A FILM about the legendary Paisley punk scene is being premiered on Renfrewshire Leisure’s online TV channel.

The late 1970s and early 80s saw an explosion of the punk culture and music scene in the town after Glasgow banned punk bands from playing in the city.

paisley punks

This meant some of the best-known punk bands in the country along with emerging groups from the Paisley area played regular gigs at both The Bungalow Bar and the Silver Thread Hotel.

Now this amazing period when punk exploded on to the psyche of young people has been captured on film by Paisley’s Brick Lane Media.

Defiant Pose and fans

The documentary film – Paisley Punks: The Story of the Paisley Punk Scene Late 1970s to Early 1980s – was made with the support of Renfrewshire Leisure and Creative Scotland.

It will be first seen on the Ren TV Channel at 7pm, on Friday, June 25 and then at latest incarnation of The Bungalow Bar, now in Shuttle Street, Paisley, which will also be screening the movie.

Punk began in London 45 years ago and quickly caught the imagination of youth looking for an outlet to protest against the Establishment and Paisley became the centre of punk culture in Scotland.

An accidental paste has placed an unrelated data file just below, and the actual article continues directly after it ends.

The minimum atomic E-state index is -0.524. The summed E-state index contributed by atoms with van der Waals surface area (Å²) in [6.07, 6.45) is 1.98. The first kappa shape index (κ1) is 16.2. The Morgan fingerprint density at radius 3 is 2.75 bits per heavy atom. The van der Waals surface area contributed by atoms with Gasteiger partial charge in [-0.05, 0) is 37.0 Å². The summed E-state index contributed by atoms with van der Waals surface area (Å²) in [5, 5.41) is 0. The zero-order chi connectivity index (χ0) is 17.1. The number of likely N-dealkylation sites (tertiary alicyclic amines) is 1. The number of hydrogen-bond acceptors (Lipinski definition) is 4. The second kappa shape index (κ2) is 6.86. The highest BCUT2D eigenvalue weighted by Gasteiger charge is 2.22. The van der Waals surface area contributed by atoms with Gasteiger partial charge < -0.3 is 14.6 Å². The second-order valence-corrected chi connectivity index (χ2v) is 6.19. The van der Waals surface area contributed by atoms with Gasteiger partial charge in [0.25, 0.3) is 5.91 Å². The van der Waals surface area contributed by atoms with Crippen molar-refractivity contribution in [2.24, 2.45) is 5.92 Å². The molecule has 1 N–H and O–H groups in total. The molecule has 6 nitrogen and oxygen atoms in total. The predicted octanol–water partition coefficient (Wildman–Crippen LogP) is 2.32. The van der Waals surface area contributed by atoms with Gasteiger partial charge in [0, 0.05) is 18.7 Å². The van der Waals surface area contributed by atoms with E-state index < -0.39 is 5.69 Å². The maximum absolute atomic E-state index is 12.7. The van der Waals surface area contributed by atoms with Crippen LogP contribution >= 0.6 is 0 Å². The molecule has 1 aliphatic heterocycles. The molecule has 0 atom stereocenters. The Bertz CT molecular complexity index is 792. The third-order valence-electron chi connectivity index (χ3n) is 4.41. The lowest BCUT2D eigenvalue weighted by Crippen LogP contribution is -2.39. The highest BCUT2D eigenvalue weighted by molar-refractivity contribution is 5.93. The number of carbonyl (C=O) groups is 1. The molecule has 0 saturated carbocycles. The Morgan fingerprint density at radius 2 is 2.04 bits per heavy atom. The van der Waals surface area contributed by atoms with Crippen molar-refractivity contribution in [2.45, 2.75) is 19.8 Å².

gerry atrick

For the first time a documentary film charts this phenomenon and interviews many of the people involved in the punk scene in the town during this period.

Alan McEwan of Brick Lane Media says “This story is an amazing part of Paisley’s music heritage and has led, in many ways, to the vibrant music scene we see in the town today.

“Many well-known artists such as The Fall, Q Tips and Altered Images played in Paisley.”

Ha Ha Funny Polis EP cover

“With the ban on punk gigs by Glasgow City Council, big name artists struggled to find suitable venues to play.

“However, only 11 miles down the road, Scotland’s largest town offered an alternative in venues such as The Bungalow and the Silver Thread Hotel.

“Paisley soon became the centre of the universe for punk in Scotland.

“The punk movement put Paisley on the touring map for some of the biggest names in the music industry and it also provided opportunities for grassroots acts to support these bands and learn their trade.”

Janis Marshall Reilly, Renfrewshire Leisure’s Performance Programmer said: “Paisley played a crucial role in the development of punk music and culture in Scotland.

“It was a revolutionary time in the music industry and arguably in society and like many times before in its history, the town showed its radical side.